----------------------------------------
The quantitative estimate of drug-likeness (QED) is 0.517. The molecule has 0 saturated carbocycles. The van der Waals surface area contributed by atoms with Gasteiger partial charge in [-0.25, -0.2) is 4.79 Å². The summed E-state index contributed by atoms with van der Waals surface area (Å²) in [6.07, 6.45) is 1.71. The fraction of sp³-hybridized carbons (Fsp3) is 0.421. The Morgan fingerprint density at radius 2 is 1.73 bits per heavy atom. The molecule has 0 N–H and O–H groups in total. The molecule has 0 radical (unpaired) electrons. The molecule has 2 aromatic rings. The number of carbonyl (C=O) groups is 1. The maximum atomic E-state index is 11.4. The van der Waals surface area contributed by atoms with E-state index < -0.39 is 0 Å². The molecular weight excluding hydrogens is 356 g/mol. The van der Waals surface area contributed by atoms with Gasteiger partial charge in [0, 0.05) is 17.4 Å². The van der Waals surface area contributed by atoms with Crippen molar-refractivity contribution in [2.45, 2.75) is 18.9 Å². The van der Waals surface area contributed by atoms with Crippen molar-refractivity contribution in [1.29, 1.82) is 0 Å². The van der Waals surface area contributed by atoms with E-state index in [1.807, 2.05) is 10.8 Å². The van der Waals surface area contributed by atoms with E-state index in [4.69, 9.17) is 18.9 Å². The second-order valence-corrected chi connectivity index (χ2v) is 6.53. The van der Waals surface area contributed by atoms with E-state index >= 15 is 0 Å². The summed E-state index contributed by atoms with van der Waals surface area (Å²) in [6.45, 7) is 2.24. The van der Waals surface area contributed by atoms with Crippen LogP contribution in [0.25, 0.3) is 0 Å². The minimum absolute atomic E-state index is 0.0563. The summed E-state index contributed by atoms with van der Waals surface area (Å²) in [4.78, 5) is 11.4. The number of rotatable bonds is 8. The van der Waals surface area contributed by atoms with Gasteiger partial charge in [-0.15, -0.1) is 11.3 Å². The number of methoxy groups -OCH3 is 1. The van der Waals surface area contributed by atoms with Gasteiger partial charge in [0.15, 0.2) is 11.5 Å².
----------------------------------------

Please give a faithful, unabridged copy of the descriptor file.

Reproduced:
The quantitative estimate of drug-likeness (QED) is 0.517. The molecule has 0 saturated carbocycles. The van der Waals surface area contributed by atoms with Gasteiger partial charge in [-0.25, -0.2) is 4.79 Å². The summed E-state index contributed by atoms with van der Waals surface area (Å²) in [6.07, 6.45) is 1.71. The fraction of sp³-hybridized carbons (Fsp3) is 0.421. The Morgan fingerprint density at radius 2 is 1.73 bits per heavy atom. The molecule has 0 N–H and O–H groups in total. The molecule has 0 radical (unpaired) electrons. The molecule has 2 aromatic rings. The number of carbonyl (C=O) groups is 1. The maximum atomic E-state index is 11.4. The van der Waals surface area contributed by atoms with E-state index < -0.39 is 0 Å². The molecular weight excluding hydrogens is 356 g/mol. The van der Waals surface area contributed by atoms with Gasteiger partial charge in [0, 0.05) is 17.4 Å². The van der Waals surface area contributed by atoms with Crippen molar-refractivity contribution in [2.45, 2.75) is 18.9 Å². The van der Waals surface area contributed by atoms with Crippen molar-refractivity contribution in [1.29, 1.82) is 0 Å². The van der Waals surface area contributed by atoms with E-state index in [1.807, 2.05) is 10.8 Å². The van der Waals surface area contributed by atoms with E-state index in [4.69, 9.17) is 18.9 Å². The second-order valence-corrected chi connectivity index (χ2v) is 6.53. The van der Waals surface area contributed by atoms with E-state index >= 15 is 0 Å². The summed E-state index contributed by atoms with van der Waals surface area (Å²) in [6.45, 7) is 2.24. The van der Waals surface area contributed by atoms with Crippen LogP contribution in [0.25, 0.3) is 0 Å². The minimum absolute atomic E-state index is 0.0563. The summed E-state index contributed by atoms with van der Waals surface area (Å²) in [4.78, 5) is 11.4. The number of rotatable bonds is 8. The van der Waals surface area contributed by atoms with Gasteiger partial charge in [-0.15, -0.1) is 11.3 Å². The number of methoxy groups -OCH3 is 1. The van der Waals surface area contributed by atoms with Gasteiger partial charge in [0.15, 0.2) is 11.5 Å².